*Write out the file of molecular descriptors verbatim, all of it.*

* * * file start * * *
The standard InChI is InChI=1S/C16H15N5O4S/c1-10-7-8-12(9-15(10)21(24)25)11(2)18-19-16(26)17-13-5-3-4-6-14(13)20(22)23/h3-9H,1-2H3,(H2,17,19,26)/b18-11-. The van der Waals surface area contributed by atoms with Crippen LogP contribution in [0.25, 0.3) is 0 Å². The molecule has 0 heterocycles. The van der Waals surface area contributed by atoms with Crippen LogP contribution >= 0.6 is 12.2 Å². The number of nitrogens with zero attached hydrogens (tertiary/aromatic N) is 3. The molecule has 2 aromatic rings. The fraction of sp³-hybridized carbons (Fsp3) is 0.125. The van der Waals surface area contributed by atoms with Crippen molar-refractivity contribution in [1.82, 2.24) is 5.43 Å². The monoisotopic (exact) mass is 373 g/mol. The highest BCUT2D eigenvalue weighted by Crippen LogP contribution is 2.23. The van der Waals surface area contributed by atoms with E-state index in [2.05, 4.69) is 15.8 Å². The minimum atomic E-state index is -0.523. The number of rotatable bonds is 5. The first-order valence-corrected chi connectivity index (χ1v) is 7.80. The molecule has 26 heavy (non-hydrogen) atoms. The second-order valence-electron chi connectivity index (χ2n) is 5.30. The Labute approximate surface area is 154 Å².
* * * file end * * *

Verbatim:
The standard InChI is InChI=1S/C16H15N5O4S/c1-10-7-8-12(9-15(10)21(24)25)11(2)18-19-16(26)17-13-5-3-4-6-14(13)20(22)23/h3-9H,1-2H3,(H2,17,19,26)/b18-11-. The van der Waals surface area contributed by atoms with Crippen LogP contribution in [0.25, 0.3) is 0 Å². The molecule has 0 heterocycles. The van der Waals surface area contributed by atoms with Crippen LogP contribution >= 0.6 is 12.2 Å². The number of nitrogens with zero attached hydrogens (tertiary/aromatic N) is 3. The molecule has 2 aromatic rings. The fraction of sp³-hybridized carbons (Fsp3) is 0.125. The van der Waals surface area contributed by atoms with Crippen molar-refractivity contribution in [1.82, 2.24) is 5.43 Å². The monoisotopic (exact) mass is 373 g/mol. The highest BCUT2D eigenvalue weighted by Crippen LogP contribution is 2.23. The van der Waals surface area contributed by atoms with E-state index in [2.05, 4.69) is 15.8 Å². The minimum atomic E-state index is -0.523. The number of rotatable bonds is 5. The first-order valence-corrected chi connectivity index (χ1v) is 7.80. The molecule has 26 heavy (non-hydrogen) atoms. The second-order valence-electron chi connectivity index (χ2n) is 5.30. The Labute approximate surface area is 154 Å².